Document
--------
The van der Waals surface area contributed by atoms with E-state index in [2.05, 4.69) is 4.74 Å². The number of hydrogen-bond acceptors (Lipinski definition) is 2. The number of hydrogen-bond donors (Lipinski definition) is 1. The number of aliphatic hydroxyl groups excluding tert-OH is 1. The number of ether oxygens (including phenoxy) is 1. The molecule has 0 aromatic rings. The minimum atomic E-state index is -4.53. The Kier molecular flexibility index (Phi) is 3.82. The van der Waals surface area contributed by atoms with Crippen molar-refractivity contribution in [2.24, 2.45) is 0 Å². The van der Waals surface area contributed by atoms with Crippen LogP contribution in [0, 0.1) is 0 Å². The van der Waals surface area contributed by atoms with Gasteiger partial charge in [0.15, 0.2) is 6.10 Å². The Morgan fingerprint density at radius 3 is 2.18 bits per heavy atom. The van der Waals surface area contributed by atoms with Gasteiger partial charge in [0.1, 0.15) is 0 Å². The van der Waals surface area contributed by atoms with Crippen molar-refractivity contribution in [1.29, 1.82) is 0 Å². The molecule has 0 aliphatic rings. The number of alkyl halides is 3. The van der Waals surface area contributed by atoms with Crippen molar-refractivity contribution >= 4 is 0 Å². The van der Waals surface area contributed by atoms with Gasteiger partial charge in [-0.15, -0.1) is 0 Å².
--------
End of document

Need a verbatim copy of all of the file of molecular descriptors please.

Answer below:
The van der Waals surface area contributed by atoms with E-state index in [2.05, 4.69) is 4.74 Å². The number of hydrogen-bond acceptors (Lipinski definition) is 2. The number of hydrogen-bond donors (Lipinski definition) is 1. The number of aliphatic hydroxyl groups excluding tert-OH is 1. The number of ether oxygens (including phenoxy) is 1. The molecule has 0 aromatic rings. The minimum atomic E-state index is -4.53. The Kier molecular flexibility index (Phi) is 3.82. The van der Waals surface area contributed by atoms with Crippen molar-refractivity contribution in [2.24, 2.45) is 0 Å². The van der Waals surface area contributed by atoms with Crippen LogP contribution in [0, 0.1) is 0 Å². The van der Waals surface area contributed by atoms with Gasteiger partial charge in [0.15, 0.2) is 6.10 Å². The Morgan fingerprint density at radius 3 is 2.18 bits per heavy atom. The van der Waals surface area contributed by atoms with Gasteiger partial charge in [0.1, 0.15) is 0 Å². The van der Waals surface area contributed by atoms with Crippen molar-refractivity contribution in [1.29, 1.82) is 0 Å². The molecule has 0 aliphatic rings. The number of alkyl halides is 3. The van der Waals surface area contributed by atoms with Crippen molar-refractivity contribution >= 4 is 0 Å². The van der Waals surface area contributed by atoms with Gasteiger partial charge in [-0.15, -0.1) is 0 Å².